Brazil Swap Rates Rise to One-Week High as Inflation Accelerates

Brazil’s swap rates climbed to a one-week high as a report indicated that inflation accelerated, adding to speculation that the central bank will keep raising borrowing costs.

Swap rates on contracts maturing in January 2016 increased five basis points, or 0.05 percentage point, to 11.94 percent at close of trade in Sao Paulo, the highest since April 22. The real fell 0.6 percent to 2.2361 per U.S. dollar.

The Getulio Vargas Foundation reported that producer, construction and consumer prices rose 7.98 percent in the 12 months through April 20, the fastest pace in a year. To curb inflation, Brazil has raised its target lending rate nine consecutive times in the past year to 11 percent, the most increases among 49 central banks tracked by Bloomberg.

“There is an expectation for a pickup in inflation in coming months,” Italo Lombardi, an economist at Standard Chartered International, said by phone from New York. “Today’s data is a confirmation of that.”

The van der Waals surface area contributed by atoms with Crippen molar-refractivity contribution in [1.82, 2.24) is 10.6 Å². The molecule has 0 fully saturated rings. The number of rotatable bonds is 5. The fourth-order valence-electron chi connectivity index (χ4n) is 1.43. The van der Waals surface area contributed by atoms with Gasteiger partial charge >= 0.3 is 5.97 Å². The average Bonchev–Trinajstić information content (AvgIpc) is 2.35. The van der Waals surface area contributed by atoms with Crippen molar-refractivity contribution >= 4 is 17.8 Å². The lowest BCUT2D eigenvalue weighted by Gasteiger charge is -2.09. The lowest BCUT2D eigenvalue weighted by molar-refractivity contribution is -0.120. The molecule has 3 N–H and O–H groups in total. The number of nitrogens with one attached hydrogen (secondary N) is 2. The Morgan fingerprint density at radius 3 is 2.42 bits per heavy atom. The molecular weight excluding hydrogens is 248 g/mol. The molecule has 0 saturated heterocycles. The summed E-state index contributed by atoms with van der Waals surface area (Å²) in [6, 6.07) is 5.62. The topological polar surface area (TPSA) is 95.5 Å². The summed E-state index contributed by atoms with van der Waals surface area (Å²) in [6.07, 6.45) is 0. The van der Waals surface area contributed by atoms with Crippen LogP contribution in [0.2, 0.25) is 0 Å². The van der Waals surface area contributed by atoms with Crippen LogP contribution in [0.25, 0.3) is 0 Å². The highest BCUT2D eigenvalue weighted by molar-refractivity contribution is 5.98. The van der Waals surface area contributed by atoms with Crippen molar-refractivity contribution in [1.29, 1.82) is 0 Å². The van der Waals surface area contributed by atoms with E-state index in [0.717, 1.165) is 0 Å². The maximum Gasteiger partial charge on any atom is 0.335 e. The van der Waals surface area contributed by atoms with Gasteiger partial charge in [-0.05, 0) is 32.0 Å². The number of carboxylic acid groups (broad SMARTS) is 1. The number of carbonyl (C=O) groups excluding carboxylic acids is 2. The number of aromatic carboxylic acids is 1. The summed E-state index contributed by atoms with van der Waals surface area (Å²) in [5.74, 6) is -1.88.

Economists say consumer prices will increase 6.5 percent in 2014, according to the median of about 100 estimates in a central bank survey published yesterday. That pace is the upper limit of the official target.

The currency gained earlier today as President Dilma Rousseff dropped in a poll ahead of October elections, fueling bets that an administration change could bring policies more favorable for markets, Lombardi said.

Rousseff’s support in a survey by pollster MDA for the National Transport Confederation fell to 37 percent, down from 43.7 percent in February. Senator Aecio Neves had 21.6 percent of support, up from 17 percent.

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